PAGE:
World War 2 (1939-1945) saw the rise of turbojet technology for future military aircraft applications. It became known to the Allies that the Germans were hard at work on potential war-winning jet-powered designs so, to stay in step with the enemy, both the British and the Americans enacted considerable jet aircraft programs of their own. In 1944, American authorities put forth a requirement calling for a jet-powered, medium-class bomber and this led to the emergence of several notable designs of the wartime period.
During this time, the Glen L. Martin Company, a long-time "big aircraft" developer for the United States air service, decided to try its hand at fulfilling the new request. This endeavor became its "XB-48" entry and two prototypes were eventually realized for all of the investment. The design largely followed the wartime forms that Martin was closely associated with, the primary difference being powerplants formed of turbojet technology.
Martin engineers elected for a tubular, streamlined fuselage with a glazed nose section and elevated flight deck slightly aft. The straight wing mainplanes were mid-mounted along the fuselage sides and placed near midships. The tail unit incorporated a single vertical fin with slightly upward-canted horizontal planes. A bicycle undercarriage featuring an inline twin leg arrangement was used with underwing assistance coming from smaller outboard support legs (the XB-48 was the first aircraft to ever feature a "bicycle" undercarriage arrangement). The aircraft would be crewed by at least three, made up of two pilots and a bomber/navigator, and power was to come from 6 x General Electric J35 (Allison J35) turbojet engines developing 3,820 pounds of thrust each. The jets would be fitted into the wing mainplanes as three per wing and a specially-developed, three-engined gondola was devised to help channel airflow around the engines in flight. This assembly gave the external impression of three individual engine nacelles being fitted but this was not the case. The J35 engine became the first axial-flow compressor engine for the United States Army Air Force / Air Force service and eventually powered the later Republic F-84 Thunderjet and Northrop F-89 Scorpion lines.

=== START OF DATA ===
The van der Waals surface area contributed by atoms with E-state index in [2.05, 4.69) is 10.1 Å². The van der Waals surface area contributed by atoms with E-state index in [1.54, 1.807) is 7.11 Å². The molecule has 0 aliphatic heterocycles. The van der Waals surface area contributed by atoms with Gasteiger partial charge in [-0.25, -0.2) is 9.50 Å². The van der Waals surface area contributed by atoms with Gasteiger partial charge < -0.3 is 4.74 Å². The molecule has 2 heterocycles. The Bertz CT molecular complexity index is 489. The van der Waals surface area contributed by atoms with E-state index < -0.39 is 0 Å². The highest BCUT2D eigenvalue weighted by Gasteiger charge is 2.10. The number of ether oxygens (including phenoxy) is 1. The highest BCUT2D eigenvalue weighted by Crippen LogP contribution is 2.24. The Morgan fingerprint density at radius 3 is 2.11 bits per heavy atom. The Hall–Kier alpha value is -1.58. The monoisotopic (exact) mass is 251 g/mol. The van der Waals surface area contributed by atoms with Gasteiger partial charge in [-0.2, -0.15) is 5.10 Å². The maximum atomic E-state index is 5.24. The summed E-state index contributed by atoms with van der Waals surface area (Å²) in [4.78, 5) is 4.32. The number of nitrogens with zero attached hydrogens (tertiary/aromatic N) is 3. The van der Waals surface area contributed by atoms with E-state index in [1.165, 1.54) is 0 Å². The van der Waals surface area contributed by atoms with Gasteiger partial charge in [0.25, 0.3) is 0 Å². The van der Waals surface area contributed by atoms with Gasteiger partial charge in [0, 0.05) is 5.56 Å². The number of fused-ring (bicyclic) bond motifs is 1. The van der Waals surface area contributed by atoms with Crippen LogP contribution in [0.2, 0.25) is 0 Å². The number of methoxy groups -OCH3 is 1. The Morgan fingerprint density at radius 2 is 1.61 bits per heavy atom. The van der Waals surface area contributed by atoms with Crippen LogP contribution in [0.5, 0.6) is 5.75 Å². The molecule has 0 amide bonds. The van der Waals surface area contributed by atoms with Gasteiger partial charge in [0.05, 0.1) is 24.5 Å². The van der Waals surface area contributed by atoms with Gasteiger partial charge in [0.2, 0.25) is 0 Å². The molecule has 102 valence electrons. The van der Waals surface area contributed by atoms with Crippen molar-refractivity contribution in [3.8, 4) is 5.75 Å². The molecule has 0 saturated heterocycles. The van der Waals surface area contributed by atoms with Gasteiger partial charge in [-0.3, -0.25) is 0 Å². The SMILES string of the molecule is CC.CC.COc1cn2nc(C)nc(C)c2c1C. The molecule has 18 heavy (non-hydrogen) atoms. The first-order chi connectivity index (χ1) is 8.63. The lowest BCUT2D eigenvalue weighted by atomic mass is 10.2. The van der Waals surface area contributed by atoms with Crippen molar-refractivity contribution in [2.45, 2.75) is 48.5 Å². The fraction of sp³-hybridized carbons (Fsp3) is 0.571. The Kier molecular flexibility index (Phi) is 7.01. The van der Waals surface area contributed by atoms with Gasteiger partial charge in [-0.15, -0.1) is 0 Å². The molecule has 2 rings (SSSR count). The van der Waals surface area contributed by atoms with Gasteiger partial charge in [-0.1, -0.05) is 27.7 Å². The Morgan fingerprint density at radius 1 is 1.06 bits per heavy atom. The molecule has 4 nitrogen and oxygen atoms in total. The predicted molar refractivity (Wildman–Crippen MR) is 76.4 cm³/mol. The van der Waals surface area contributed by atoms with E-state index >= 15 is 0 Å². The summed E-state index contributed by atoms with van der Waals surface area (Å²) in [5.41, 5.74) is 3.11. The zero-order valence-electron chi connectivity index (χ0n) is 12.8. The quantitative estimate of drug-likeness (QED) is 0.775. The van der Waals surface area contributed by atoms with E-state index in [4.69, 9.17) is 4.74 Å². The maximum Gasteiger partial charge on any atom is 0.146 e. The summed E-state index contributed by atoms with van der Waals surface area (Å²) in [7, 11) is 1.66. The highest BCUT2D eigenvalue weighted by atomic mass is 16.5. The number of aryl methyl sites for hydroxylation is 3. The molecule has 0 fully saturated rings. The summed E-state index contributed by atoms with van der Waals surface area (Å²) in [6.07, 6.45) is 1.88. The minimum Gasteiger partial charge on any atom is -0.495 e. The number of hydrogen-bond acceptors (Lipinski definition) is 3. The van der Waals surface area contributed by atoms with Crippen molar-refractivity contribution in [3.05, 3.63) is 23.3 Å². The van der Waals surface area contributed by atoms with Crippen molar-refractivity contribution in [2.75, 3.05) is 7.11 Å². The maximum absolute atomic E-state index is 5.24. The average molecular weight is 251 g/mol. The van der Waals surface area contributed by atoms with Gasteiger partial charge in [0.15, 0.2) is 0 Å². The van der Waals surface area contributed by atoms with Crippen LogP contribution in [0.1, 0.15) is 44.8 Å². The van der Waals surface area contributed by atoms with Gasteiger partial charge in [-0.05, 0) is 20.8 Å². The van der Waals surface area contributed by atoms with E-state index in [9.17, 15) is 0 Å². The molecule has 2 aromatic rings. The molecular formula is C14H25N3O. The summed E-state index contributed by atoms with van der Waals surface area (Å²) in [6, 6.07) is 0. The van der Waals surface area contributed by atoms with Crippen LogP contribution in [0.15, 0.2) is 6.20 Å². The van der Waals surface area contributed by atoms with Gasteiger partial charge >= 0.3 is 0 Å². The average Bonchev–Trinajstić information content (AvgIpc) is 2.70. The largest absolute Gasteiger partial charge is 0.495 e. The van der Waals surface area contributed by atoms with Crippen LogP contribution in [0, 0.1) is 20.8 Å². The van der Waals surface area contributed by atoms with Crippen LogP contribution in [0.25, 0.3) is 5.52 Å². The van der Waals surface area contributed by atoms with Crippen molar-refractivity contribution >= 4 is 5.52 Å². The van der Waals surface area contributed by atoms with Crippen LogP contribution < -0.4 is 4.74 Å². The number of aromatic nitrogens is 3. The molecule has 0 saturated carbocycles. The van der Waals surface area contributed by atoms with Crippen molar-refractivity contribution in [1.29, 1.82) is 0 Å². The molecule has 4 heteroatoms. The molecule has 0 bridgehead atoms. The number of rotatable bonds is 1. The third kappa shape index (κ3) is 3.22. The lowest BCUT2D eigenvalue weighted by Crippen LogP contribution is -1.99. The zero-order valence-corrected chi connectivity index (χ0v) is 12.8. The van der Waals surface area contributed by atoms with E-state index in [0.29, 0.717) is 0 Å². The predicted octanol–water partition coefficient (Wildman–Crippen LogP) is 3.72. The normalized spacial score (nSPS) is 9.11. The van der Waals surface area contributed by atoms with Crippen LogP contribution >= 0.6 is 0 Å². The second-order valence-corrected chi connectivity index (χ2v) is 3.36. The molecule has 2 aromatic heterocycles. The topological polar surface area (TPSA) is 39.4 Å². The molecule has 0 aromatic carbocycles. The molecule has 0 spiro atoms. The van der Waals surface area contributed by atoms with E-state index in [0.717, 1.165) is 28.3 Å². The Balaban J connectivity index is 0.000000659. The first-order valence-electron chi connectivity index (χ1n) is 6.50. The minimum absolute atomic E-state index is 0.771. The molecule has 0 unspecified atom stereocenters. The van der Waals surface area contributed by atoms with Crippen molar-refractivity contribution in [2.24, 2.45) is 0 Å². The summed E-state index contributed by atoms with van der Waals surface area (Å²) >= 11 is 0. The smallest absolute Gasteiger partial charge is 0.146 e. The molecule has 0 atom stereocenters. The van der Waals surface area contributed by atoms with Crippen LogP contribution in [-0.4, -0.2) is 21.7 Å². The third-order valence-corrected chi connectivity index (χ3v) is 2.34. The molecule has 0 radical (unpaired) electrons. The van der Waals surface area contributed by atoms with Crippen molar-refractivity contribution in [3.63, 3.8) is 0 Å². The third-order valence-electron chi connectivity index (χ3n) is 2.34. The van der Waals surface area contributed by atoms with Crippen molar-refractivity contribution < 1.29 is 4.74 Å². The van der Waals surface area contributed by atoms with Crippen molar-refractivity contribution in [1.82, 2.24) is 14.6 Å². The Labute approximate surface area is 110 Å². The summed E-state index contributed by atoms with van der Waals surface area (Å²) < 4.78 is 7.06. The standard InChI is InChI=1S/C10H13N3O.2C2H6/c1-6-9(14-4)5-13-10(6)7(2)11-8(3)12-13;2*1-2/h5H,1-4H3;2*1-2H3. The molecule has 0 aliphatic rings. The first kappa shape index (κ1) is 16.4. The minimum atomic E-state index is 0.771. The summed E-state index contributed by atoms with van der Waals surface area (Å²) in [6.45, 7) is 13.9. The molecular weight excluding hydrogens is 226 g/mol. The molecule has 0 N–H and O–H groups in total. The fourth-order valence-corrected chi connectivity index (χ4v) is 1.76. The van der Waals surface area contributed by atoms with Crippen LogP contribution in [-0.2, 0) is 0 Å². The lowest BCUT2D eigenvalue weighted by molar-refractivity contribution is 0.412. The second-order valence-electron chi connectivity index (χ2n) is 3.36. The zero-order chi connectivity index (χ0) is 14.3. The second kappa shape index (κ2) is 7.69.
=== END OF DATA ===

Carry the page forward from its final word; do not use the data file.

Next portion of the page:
Dimensions included a length of 26 meters, a wingspan of 33 meters and a height of 8 meters. Armament was headed by an internal load of up to 20,000 pounds of conventional drop stores. Local defense would be provided by 2 x 12.7mm M7 heavy machine guns fitted to a tail turret (this was never fitted).
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(OPERATORS list includes past, present, and future operators when applicable)
✓Ground Attack (Bombing, Strafing)
Ability to conduct aerial bombing of ground targets by way of (but not limited to) guns, bombs, missiles, rockets, and the like.
✓X-Plane (Developmental, Prototype, Technology Demonstrator)
Aircraft developed for the role of prototyping, technology demonstration, or research / data collection.
85.3 ft (26.00 m)
108.3 ft (33.00 m)
26.2 ft (8.00 m)
58,500 lb (26,535 kg)
102,603 lb (46,540 kg)
+44,103 lb (+20,005 kg)
(Showcased structural values pertain to the base Martin XB-48 production variant)
6 x General Electric J35 turbine engines developing 3,820 lb of thrust each.
(Showcased performance specifications pertain to the base Martin XB-48 production variant. Performance specifications showcased above are subject to environmental factors as well as aircraft configuration. Estimates are made when Real Data not available. Compare this aircraft entry against any other in our database or View aircraft by powerplant type)
2 x 12.7mm M7 heavy machine guns in tail turret.
Up to 20,000 lb of internally-held conventional drop stores.
(Not all ordnance types may be represented in the showcase above)
Hardpoint Mountings: 0
XB-48 - Base Project Designation; two prototypes completed.
Ribbon graphics not necessarily indicative of actual historical campaign ribbons. Ribbons are clickable to their respective aerial campaigns / operations / aviation periods.
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